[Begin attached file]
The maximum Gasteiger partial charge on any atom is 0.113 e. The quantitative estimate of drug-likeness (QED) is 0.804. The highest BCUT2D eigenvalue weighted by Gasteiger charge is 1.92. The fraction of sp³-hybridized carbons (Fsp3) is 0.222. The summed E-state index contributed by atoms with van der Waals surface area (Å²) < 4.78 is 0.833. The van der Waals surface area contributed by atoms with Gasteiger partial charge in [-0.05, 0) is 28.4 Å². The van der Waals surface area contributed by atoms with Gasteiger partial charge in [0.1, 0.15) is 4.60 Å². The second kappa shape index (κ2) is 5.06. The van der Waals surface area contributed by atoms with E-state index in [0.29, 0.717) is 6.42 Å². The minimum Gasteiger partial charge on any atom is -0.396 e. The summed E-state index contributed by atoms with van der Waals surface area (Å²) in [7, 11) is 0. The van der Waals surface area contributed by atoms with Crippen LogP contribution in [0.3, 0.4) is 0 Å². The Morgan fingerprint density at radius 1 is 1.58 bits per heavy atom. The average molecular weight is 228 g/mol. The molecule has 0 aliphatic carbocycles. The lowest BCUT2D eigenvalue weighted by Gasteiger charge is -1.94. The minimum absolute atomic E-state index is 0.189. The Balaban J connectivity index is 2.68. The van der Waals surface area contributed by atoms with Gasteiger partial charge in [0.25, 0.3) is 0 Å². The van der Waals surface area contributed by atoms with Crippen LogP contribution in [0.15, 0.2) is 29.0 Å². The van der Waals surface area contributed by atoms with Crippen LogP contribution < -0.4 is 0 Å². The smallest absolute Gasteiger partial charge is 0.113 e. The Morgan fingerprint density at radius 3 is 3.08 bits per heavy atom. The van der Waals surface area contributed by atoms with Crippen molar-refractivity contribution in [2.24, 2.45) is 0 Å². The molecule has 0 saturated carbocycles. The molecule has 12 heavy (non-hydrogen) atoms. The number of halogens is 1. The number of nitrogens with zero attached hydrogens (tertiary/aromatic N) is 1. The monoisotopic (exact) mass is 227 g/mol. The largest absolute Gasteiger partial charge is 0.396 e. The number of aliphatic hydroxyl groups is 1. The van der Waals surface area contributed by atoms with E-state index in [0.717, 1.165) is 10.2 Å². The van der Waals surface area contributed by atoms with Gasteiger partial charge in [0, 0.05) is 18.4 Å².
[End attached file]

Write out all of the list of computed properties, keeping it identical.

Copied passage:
The maximum Gasteiger partial charge on any atom is 0.113 e. The quantitative estimate of drug-likeness (QED) is 0.804. The highest BCUT2D eigenvalue weighted by Gasteiger charge is 1.92. The fraction of sp³-hybridized carbons (Fsp3) is 0.222. The summed E-state index contributed by atoms with van der Waals surface area (Å²) < 4.78 is 0.833. The van der Waals surface area contributed by atoms with Gasteiger partial charge in [-0.05, 0) is 28.4 Å². The van der Waals surface area contributed by atoms with Gasteiger partial charge in [0.1, 0.15) is 4.60 Å². The second kappa shape index (κ2) is 5.06. The van der Waals surface area contributed by atoms with E-state index in [0.29, 0.717) is 6.42 Å². The minimum Gasteiger partial charge on any atom is -0.396 e. The summed E-state index contributed by atoms with van der Waals surface area (Å²) in [7, 11) is 0. The van der Waals surface area contributed by atoms with Crippen LogP contribution in [0.3, 0.4) is 0 Å². The Morgan fingerprint density at radius 1 is 1.58 bits per heavy atom. The average molecular weight is 228 g/mol. The molecule has 0 aliphatic carbocycles. The lowest BCUT2D eigenvalue weighted by Gasteiger charge is -1.94. The minimum absolute atomic E-state index is 0.189. The Balaban J connectivity index is 2.68. The van der Waals surface area contributed by atoms with Gasteiger partial charge in [0.25, 0.3) is 0 Å². The van der Waals surface area contributed by atoms with Crippen LogP contribution in [0.15, 0.2) is 29.0 Å². The van der Waals surface area contributed by atoms with Crippen LogP contribution < -0.4 is 0 Å². The smallest absolute Gasteiger partial charge is 0.113 e. The Morgan fingerprint density at radius 3 is 3.08 bits per heavy atom. The van der Waals surface area contributed by atoms with Crippen molar-refractivity contribution in [2.24, 2.45) is 0 Å². The molecule has 0 saturated carbocycles. The molecule has 12 heavy (non-hydrogen) atoms. The number of halogens is 1. The number of nitrogens with zero attached hydrogens (tertiary/aromatic N) is 1. The monoisotopic (exact) mass is 227 g/mol. The largest absolute Gasteiger partial charge is 0.396 e. The number of aliphatic hydroxyl groups is 1. The van der Waals surface area contributed by atoms with E-state index in [0.717, 1.165) is 10.2 Å². The van der Waals surface area contributed by atoms with Gasteiger partial charge in [0, 0.05) is 18.4 Å².